Snapshots from Austin

It's impossible to capture even a significant portion of the Texas Book Festival, so here's a jumble of impressions and memorable moments:

Amy Sedaris on her book, I Like You: Hospitality Under the Influence: "I tried to keep the recipes simple. You know, it's for ages 3 and up. Pretty much add salt for flavor, that's it. And making things out of panythose [she describes cutting off one leg, filling it with beans, tying it off and using it as a facial "burrito" for the eyes, draping it across them]. And for men, it can feel like a woman has her leg on your face. It's a simple book, as I said. It's all I know. And it'll save your marriage."

Stephen Graham Jones(Demon Theory: "I'm worried that people now think a novel is just the thing that comes before the movie."

Irish novelist Colm Toibin when told that I'd just read his earlier, excellent novel, The Story of the Night: "Ack, that sold so few copies I'd heard you were reading it."

Festival attendance has always been overwhelmingly white. In its early years, the festival itself was charged with favoring white authors, but its roster, on the many years I've attended, has actually been pretty democratic. But sadly, that hasn't affected attendance much, it seems. This year, the festival had two of the biggest, black, non-Hollywood, non-hip-hop speakers currently in the media: Senator Barrack Obama and radio host Tavis Smiley. Although the senator's huge audience was standing-room-only, it was estimated at 90 percent white. Mr. Smiley's audience was initially sparse, and grew appreciably as he spoke, but it was probably 80 percent white.

Colm Toibin, on discovering Henry James' The Portrait of a Lady: "In a country town, there are no secrets. Maybe that's why The Portrait of a Lady hit me so hard. It's a novel of secrets, and I didn't know anything about them. But I was a different person after I read it than I was before."

Christopher Cooper (Disaster: Hurricane Katrina and the Failure of Homeland Security: "If the greatest fear of the administration is that some dark evil is going to bring a nuclear bomb into a city and set it off -- if that's their greatest fear -- then Katrina represented a perfect laboratory to study and learn how to deal [with all of the dangers and consequences.] And so far, they blew the evacuation and they're blowing the recovery."

The Katrina audience was visibly upset, angry and despairing with each new tale of incompetence and arrogance. But the real dismay, the Katrina panel agreed, is how little the Bush administration's complete botch-up with Katrina is mattering in this election.

Paul Steckler, host of the panel on the next session: "For those of you who were just at the sobering, depressing panel on Hurricane Katrina, I want you to know this is going to be a much more uplifting and happy panel -- on President Bush's advisors."

Clark Kent Ervin, inspector general for Homeland Security: "This administration's rhetoric has been very strong, very forceful. But are we any safer? No. The administration has no intention whatsoever in matching its rhetoric with action."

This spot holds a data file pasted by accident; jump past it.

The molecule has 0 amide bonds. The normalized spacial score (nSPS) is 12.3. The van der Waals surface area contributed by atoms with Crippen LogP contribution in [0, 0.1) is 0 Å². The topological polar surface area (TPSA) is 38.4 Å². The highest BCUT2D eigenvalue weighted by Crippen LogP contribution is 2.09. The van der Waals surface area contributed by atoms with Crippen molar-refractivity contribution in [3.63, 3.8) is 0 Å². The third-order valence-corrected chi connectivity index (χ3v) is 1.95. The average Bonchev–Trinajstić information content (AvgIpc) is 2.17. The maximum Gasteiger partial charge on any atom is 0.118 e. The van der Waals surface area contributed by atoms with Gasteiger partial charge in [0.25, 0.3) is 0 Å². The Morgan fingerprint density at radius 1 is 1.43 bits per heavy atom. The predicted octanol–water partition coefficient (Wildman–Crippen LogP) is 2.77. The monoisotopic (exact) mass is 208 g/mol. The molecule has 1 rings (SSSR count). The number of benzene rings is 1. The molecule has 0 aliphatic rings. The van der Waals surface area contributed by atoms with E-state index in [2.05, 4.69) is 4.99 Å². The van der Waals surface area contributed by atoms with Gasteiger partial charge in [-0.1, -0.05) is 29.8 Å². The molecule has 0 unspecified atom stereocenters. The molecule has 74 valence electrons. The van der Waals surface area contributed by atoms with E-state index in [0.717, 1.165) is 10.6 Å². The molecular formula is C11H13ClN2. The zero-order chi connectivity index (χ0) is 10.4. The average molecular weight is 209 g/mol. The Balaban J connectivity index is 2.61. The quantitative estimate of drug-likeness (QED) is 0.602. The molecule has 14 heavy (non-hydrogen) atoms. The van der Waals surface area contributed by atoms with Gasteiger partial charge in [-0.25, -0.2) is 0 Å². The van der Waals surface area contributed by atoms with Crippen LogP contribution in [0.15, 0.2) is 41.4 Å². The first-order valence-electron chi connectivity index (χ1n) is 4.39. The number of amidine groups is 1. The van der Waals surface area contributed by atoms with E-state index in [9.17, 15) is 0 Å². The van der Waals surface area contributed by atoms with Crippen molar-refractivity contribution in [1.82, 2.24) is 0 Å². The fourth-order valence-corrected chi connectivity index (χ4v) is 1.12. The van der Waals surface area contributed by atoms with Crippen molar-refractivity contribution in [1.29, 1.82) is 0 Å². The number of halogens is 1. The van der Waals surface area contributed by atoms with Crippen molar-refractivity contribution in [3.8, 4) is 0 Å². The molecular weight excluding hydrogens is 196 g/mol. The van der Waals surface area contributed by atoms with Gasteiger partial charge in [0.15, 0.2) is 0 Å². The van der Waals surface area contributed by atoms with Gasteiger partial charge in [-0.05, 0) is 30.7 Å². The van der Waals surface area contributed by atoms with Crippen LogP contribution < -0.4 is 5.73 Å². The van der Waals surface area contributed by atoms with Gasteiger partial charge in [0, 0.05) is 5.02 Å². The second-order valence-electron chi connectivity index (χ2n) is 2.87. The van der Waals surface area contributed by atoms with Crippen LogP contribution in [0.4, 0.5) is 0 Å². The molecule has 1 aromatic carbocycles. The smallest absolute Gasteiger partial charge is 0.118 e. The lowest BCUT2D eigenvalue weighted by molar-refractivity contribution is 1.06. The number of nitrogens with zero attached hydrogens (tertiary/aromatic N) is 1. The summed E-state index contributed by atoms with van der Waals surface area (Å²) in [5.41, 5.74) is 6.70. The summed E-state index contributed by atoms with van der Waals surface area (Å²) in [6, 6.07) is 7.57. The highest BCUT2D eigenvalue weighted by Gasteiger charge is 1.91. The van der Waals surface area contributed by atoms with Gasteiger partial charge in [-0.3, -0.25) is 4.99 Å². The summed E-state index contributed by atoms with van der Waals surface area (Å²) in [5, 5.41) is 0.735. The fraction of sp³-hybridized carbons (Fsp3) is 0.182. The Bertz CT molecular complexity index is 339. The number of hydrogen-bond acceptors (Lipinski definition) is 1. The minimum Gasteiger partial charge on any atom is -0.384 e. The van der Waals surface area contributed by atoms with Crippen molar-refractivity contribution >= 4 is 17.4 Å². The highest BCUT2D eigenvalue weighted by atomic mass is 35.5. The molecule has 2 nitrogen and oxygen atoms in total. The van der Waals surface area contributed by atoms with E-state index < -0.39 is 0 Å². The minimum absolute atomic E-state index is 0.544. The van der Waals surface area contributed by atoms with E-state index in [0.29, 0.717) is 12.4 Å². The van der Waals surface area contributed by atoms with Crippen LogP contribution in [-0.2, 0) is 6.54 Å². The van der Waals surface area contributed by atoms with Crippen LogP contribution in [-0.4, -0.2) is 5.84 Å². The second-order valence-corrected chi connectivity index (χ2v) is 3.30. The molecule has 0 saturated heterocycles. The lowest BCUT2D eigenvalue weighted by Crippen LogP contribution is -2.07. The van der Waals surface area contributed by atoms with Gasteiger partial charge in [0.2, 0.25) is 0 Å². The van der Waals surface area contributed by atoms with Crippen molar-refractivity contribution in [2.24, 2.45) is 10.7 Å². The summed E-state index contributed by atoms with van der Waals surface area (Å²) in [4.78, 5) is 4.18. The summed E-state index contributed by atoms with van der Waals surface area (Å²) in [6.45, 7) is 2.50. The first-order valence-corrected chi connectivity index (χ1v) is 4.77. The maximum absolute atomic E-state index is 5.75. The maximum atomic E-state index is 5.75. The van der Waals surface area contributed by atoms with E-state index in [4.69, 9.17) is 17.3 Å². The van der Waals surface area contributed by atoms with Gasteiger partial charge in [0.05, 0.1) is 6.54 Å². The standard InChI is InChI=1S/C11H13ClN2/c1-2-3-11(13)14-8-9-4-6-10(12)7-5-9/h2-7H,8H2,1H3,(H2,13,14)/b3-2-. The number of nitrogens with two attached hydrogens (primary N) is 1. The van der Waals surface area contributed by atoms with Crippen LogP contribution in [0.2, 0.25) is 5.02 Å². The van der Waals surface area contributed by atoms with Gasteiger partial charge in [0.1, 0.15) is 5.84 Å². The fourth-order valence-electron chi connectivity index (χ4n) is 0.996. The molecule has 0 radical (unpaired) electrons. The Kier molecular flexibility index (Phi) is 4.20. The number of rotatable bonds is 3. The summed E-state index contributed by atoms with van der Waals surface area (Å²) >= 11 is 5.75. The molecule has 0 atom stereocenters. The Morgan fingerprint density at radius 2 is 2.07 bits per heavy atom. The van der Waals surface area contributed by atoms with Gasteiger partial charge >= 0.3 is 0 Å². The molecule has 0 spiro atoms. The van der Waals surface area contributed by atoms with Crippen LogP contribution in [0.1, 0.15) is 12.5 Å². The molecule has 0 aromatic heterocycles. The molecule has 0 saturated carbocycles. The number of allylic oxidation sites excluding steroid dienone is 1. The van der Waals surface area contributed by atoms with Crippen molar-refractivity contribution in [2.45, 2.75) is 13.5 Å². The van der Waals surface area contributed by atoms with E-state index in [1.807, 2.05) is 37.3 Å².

An audience member pointed out how the Bush administration had been grabbing increased presidential powers for itself, claiming wartime reasons. If the Democrats do win either or both houses in this election, is there any chance Congress might wrest some of our rights and powers back?

Awkward silence from the panel.

Finally, Sidney Blumenthal (How Bush Rules: Chronicles of a Radical Regime)said, "It'll require a new presidency."

Richard Ford (The Lay of the Land): "It's a political novel. And it's a comic novel but one that tackles serious topics. Abandonment. Cancer. Getting old. New Jersey."

Nicholas Lemann (Redemption: The Last Battle of the Civil War), speaking about organized white efforts in the South to demolish Reconstruction and frustrate voting rights for blacks: "When they would come to the polls, blacks found Civil War cannon pointed at them . . . This came to be known as the Mississippi Plan."

Mr. Toibin, once again, on waking up in the morning and going to breakfast at the Yaddo writer's colony: "The Americans would come in cheerful and washed. In the morning in Ireland, people would be one or the other, never both. And most often neither. And my wish was to get back to my room, get back to writing [and reading Leon Edel's biography of Henry James] and get away from all that good cheer as soon as possible."

October 30, 2006 8:44 AM | | Comments (2)



I enjoy reading your comments and your book news, but I have to tell you that your anti-Bush obsession is getting very tedious lately.

Thanks to the blog gods for making it possible to read you regularly. Gotta rush out and get some Colm Toibin -- might even have to BUY one if the Ventura Library System lets me down.


Best of the Vault


Pat Barker, Frankenstein, Cass Sunstein on the internet, Samuel Johnson, Thrillers, Denis Johnson, Alan Furst, Caryl Phillips, Richard Flanagan, George Saunders, Michael Harvey, Larry McMurtry, Harry Potter and more ...


Big D between the sheets -- Dallas in fiction


Reviewing the state of reviewing


9/11 as a novel: Why?


How can critics say the things they do? And why does anyone pay attention? It's the issue of authority.

The disappearing book pages:  

Papers are cutting book coverage for little reason

Thrillers and Lists:  

Noir favorites, who makes the cut and why



About this Entry

This page contains a single entry by book/daddy published on October 30, 2006 8:44 AM.

My Beef with the TBF was the previous entry in this blog.

Striking real gold is the next entry in this blog.

Find recent content on the main index or look in the archives to find all content.

Creative Commons License
This weblog is licensed under a Creative Commons License.